COVID-19 Precautions Have Left Homeless Austinites With Fewer Places To Escape The Heat
Ask people camped on Cesar Chavez Street by the Terrazas Branch Library how it’s going, and you won’t be surprised by the answer.
“It’s hot, very hot,” says a man named George, who didn’t want to give his last name.
He’s been living on the streets of Austin for about a year. And since this summer came, staying cool has gotten a lot more difficult. Pools are closed. Many indoor public spaces are shut down or limiting entry. The library used to be an easy spot to cool off, but it’s been closed for months.
“They’ve got H-E-B and all these other places open,” he says. “How come we can’t go into the library anymore … at least give us a chance to get out of the heat?”
The reason is COVID-19. The pandemic means that a lot of informal cooling centers, like libraries, are closed. Sometimes in the summer, the city will leave public buildings open longer or open up extra space to allow people to cool off. Emergency cooling centers have not been opened this year, though, as city officials weigh the dangers of the virus with the dangers of the heat.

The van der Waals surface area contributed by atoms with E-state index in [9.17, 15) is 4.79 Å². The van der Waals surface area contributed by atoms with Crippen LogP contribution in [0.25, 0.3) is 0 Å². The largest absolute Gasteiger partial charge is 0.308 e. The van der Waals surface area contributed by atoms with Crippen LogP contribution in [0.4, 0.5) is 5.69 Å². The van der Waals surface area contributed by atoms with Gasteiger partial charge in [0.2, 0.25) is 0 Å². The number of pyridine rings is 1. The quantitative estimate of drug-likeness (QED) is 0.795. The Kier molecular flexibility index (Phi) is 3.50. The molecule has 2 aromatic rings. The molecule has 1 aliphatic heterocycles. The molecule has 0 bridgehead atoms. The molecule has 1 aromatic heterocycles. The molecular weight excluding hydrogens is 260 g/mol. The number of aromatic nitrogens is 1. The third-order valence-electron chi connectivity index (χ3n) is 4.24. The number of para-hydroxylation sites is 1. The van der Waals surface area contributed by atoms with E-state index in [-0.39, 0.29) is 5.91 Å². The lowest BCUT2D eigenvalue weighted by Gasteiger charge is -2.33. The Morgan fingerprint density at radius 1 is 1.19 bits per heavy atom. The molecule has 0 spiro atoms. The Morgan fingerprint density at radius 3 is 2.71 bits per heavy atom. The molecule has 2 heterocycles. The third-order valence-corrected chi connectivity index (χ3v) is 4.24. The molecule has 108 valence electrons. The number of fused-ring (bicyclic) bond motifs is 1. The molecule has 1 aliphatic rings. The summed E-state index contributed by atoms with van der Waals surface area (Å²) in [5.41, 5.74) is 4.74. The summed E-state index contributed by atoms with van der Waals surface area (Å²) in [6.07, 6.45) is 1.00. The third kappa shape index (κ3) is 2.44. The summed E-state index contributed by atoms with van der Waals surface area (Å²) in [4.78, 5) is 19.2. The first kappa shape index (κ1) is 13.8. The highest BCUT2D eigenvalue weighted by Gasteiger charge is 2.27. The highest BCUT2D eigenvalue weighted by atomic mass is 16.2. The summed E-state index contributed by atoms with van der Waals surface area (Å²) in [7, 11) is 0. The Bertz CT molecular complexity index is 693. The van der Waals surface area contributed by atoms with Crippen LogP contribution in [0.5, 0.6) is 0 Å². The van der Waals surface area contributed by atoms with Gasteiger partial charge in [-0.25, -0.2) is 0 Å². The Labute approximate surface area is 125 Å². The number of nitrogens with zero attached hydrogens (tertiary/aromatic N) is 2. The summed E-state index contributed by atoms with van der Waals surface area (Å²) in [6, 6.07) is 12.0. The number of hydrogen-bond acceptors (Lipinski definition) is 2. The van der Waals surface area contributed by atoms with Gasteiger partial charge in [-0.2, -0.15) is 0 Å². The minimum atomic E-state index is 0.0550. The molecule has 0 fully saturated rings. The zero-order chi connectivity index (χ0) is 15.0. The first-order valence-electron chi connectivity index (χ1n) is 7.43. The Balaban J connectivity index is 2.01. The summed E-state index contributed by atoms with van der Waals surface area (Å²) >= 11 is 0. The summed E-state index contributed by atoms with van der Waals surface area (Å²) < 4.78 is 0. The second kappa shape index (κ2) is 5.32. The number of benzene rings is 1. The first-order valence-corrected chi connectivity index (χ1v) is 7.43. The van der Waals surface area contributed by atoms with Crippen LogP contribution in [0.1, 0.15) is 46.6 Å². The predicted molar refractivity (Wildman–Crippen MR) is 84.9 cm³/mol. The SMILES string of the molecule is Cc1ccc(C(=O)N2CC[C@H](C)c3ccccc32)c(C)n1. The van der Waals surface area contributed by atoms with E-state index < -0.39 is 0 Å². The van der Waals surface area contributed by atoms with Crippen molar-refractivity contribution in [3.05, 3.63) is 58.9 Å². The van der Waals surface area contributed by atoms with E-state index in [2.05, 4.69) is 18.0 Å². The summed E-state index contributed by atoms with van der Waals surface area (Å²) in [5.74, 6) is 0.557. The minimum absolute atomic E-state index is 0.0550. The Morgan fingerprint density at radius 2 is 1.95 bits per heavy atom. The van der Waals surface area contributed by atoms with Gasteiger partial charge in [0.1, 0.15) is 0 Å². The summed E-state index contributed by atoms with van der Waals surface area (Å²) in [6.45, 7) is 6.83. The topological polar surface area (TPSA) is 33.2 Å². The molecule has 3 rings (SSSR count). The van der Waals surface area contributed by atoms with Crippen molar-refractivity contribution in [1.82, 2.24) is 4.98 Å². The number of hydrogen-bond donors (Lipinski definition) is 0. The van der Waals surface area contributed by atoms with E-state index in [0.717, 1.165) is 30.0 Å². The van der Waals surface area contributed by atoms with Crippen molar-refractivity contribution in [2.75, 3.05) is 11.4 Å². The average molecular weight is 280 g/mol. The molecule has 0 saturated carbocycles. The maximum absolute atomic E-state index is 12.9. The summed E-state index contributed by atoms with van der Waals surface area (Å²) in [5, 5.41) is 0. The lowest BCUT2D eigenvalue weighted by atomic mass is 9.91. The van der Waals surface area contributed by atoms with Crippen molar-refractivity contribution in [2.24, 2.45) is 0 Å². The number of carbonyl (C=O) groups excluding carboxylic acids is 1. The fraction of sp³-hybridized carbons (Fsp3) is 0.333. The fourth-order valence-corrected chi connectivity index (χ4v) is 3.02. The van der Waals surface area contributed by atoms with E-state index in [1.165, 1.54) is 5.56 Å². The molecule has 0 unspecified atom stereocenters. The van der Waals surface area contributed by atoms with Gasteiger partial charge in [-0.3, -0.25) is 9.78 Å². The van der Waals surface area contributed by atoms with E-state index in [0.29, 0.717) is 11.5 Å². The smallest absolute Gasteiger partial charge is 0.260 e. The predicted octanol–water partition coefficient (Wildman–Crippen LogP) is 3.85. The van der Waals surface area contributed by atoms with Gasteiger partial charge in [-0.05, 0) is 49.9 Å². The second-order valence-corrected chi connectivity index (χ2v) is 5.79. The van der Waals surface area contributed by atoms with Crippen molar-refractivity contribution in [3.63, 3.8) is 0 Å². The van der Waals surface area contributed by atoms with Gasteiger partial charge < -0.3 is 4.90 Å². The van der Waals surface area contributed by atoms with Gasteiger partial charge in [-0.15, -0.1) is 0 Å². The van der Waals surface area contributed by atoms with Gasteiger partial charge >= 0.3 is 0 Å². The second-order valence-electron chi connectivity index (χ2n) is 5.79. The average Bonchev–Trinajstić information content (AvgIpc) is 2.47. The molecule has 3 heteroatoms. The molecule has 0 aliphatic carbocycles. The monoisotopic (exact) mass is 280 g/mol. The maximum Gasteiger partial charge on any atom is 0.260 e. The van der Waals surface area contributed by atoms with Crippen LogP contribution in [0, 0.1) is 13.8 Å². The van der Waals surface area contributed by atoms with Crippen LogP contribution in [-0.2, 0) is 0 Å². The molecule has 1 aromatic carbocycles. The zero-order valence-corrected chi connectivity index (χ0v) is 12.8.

“We are identifying the best places to make it work,” said Ashley Hawes, an epidemiologist with Austin Public Health. “Unfortunately, that is taking more time than we expected just because of the nature of the virus and safety for employees as well as for the people coming to visit.”
The city has not seen numbers of heat-related illnesses above what’s considered average this year, according to Hawes. But, if there is a big spike, it could prompt city officials to open emergency cooling locations.
“There's been a few that’ve been identified that we might use more strategically,” Hawes said. “But we also need to make sure [people at the centers] are wearing masks and social distancing.”
Local shelters have beds, but there are not enough for everyone. And some people don’t feel safe in those places.
“I don’t know what to do anymore,” said Charlton Schrieber as he sank up to his shoulders in the waters of Lady Bird Lake on a recent scorching afternoon. “You’re not even supposed to swim here.”
Schrieber has been sleeping in a downtown park. He thinks, even without indoor cooling centers, the city could do more for people outside.
“Why can’t we have a snow cone?” he said. “A snow cone really cools you down. And maybe have a picnic for everybody like ‘Ice Day’ or whatever.”
Back at the camp near Cesar Chavez, George says there are other cooling options out there, but some, like riding the bus, cost money.
“You know,” he says, “we find a lot of shade. The trees are our friends. You know, God put trees here for us to keep shade.”
But shade isn’t always enough. August is typically Austin’s hottest month. Meteorologists expect this summer and fall to be hotter than normal.
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